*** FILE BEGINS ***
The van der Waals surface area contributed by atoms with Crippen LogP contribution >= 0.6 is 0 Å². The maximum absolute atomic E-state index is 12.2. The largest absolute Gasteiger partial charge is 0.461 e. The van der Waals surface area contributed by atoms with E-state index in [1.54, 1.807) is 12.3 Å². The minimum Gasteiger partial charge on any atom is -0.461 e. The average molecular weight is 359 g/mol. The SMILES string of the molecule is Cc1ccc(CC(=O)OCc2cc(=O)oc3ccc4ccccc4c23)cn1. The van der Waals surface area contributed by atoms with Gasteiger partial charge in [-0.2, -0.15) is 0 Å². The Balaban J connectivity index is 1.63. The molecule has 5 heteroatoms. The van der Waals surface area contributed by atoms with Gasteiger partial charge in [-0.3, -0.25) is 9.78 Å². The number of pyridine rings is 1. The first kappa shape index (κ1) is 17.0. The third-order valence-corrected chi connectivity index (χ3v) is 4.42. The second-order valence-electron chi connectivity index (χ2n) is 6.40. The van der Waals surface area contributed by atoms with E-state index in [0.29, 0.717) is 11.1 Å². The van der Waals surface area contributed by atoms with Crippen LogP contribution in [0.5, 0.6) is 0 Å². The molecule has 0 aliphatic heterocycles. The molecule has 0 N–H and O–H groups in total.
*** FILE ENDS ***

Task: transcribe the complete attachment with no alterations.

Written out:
The van der Waals surface area contributed by atoms with Crippen LogP contribution >= 0.6 is 0 Å². The maximum absolute atomic E-state index is 12.2. The largest absolute Gasteiger partial charge is 0.461 e. The van der Waals surface area contributed by atoms with E-state index in [1.54, 1.807) is 12.3 Å². The minimum Gasteiger partial charge on any atom is -0.461 e. The average molecular weight is 359 g/mol. The SMILES string of the molecule is Cc1ccc(CC(=O)OCc2cc(=O)oc3ccc4ccccc4c23)cn1. The van der Waals surface area contributed by atoms with Gasteiger partial charge in [-0.2, -0.15) is 0 Å². The Balaban J connectivity index is 1.63. The molecule has 5 heteroatoms. The van der Waals surface area contributed by atoms with Gasteiger partial charge in [-0.3, -0.25) is 9.78 Å². The number of pyridine rings is 1. The first kappa shape index (κ1) is 17.0. The third-order valence-corrected chi connectivity index (χ3v) is 4.42. The second-order valence-electron chi connectivity index (χ2n) is 6.40. The van der Waals surface area contributed by atoms with E-state index in [0.29, 0.717) is 11.1 Å². The van der Waals surface area contributed by atoms with Crippen LogP contribution in [0.5, 0.6) is 0 Å². The molecule has 0 aliphatic heterocycles. The molecule has 0 N–H and O–H groups in total.